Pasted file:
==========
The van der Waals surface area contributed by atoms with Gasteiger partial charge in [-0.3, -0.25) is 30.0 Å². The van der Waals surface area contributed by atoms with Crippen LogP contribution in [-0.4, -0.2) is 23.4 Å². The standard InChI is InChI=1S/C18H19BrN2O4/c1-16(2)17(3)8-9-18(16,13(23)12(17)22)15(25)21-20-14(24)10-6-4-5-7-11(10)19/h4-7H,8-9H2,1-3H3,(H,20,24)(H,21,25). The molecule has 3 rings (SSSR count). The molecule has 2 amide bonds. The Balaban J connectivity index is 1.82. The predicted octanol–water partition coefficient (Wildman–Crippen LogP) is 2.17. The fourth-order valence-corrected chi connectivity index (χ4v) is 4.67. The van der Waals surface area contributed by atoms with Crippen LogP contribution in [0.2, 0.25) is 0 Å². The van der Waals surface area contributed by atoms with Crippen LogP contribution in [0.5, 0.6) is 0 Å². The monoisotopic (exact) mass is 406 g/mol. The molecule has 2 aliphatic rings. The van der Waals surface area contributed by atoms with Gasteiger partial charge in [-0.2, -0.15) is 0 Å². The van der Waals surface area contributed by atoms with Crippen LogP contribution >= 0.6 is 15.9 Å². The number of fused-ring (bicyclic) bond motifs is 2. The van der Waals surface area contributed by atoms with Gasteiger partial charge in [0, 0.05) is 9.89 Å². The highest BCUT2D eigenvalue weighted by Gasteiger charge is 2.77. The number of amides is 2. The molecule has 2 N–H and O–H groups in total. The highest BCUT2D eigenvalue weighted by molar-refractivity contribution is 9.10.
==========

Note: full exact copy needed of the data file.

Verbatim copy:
The van der Waals surface area contributed by atoms with Gasteiger partial charge in [-0.3, -0.25) is 30.0 Å². The van der Waals surface area contributed by atoms with Crippen LogP contribution in [-0.4, -0.2) is 23.4 Å². The standard InChI is InChI=1S/C18H19BrN2O4/c1-16(2)17(3)8-9-18(16,13(23)12(17)22)15(25)21-20-14(24)10-6-4-5-7-11(10)19/h4-7H,8-9H2,1-3H3,(H,20,24)(H,21,25). The molecule has 3 rings (SSSR count). The molecule has 2 amide bonds. The Balaban J connectivity index is 1.82. The predicted octanol–water partition coefficient (Wildman–Crippen LogP) is 2.17. The fourth-order valence-corrected chi connectivity index (χ4v) is 4.67. The van der Waals surface area contributed by atoms with Crippen LogP contribution in [0.2, 0.25) is 0 Å². The van der Waals surface area contributed by atoms with Crippen LogP contribution in [0.5, 0.6) is 0 Å². The monoisotopic (exact) mass is 406 g/mol. The molecule has 2 aliphatic rings. The van der Waals surface area contributed by atoms with Gasteiger partial charge in [-0.2, -0.15) is 0 Å². The van der Waals surface area contributed by atoms with Crippen LogP contribution >= 0.6 is 15.9 Å². The number of fused-ring (bicyclic) bond motifs is 2. The van der Waals surface area contributed by atoms with Gasteiger partial charge in [0, 0.05) is 9.89 Å². The highest BCUT2D eigenvalue weighted by Gasteiger charge is 2.77. The number of amides is 2. The molecule has 2 N–H and O–H groups in total. The highest BCUT2D eigenvalue weighted by molar-refractivity contribution is 9.10.